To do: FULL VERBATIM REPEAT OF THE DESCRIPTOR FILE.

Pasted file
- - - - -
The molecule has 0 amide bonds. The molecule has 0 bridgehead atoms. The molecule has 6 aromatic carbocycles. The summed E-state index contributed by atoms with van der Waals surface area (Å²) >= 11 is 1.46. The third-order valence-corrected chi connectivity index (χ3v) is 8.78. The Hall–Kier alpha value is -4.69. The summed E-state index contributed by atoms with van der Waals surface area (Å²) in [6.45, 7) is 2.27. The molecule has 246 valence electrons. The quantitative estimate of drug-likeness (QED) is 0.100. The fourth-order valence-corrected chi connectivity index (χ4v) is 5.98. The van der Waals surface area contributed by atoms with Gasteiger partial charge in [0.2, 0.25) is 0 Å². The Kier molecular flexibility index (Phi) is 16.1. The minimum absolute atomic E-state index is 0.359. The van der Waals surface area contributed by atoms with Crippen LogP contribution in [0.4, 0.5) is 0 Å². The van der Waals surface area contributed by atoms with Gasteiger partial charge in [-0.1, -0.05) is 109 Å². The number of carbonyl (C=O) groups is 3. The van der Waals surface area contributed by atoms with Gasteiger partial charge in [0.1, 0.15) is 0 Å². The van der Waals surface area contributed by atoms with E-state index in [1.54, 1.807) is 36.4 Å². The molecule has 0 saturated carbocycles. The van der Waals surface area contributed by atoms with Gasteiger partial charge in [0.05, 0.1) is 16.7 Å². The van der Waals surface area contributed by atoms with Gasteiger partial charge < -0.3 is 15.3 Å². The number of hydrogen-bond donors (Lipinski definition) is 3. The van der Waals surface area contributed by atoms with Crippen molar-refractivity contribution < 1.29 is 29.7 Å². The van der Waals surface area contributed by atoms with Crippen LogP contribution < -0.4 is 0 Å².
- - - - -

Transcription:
The molecule has 0 amide bonds. The molecule has 0 bridgehead atoms. The molecule has 6 aromatic carbocycles. The summed E-state index contributed by atoms with van der Waals surface area (Å²) >= 11 is 1.46. The third-order valence-corrected chi connectivity index (χ3v) is 8.78. The Hall–Kier alpha value is -4.69. The summed E-state index contributed by atoms with van der Waals surface area (Å²) in [6.45, 7) is 2.27. The molecule has 246 valence electrons. The quantitative estimate of drug-likeness (QED) is 0.100. The fourth-order valence-corrected chi connectivity index (χ4v) is 5.98. The van der Waals surface area contributed by atoms with Gasteiger partial charge in [0.2, 0.25) is 0 Å². The Kier molecular flexibility index (Phi) is 16.1. The minimum absolute atomic E-state index is 0.359. The van der Waals surface area contributed by atoms with Crippen LogP contribution in [0.4, 0.5) is 0 Å². The van der Waals surface area contributed by atoms with Gasteiger partial charge in [-0.1, -0.05) is 109 Å². The number of carbonyl (C=O) groups is 3. The van der Waals surface area contributed by atoms with Gasteiger partial charge in [0.1, 0.15) is 0 Å². The van der Waals surface area contributed by atoms with E-state index in [1.54, 1.807) is 36.4 Å². The molecule has 0 saturated carbocycles. The van der Waals surface area contributed by atoms with Gasteiger partial charge in [0.05, 0.1) is 16.7 Å². The van der Waals surface area contributed by atoms with Gasteiger partial charge < -0.3 is 15.3 Å². The number of hydrogen-bond donors (Lipinski definition) is 3. The van der Waals surface area contributed by atoms with Crippen molar-refractivity contribution < 1.29 is 29.7 Å². The van der Waals surface area contributed by atoms with Crippen LogP contribution < -0.4 is 0 Å².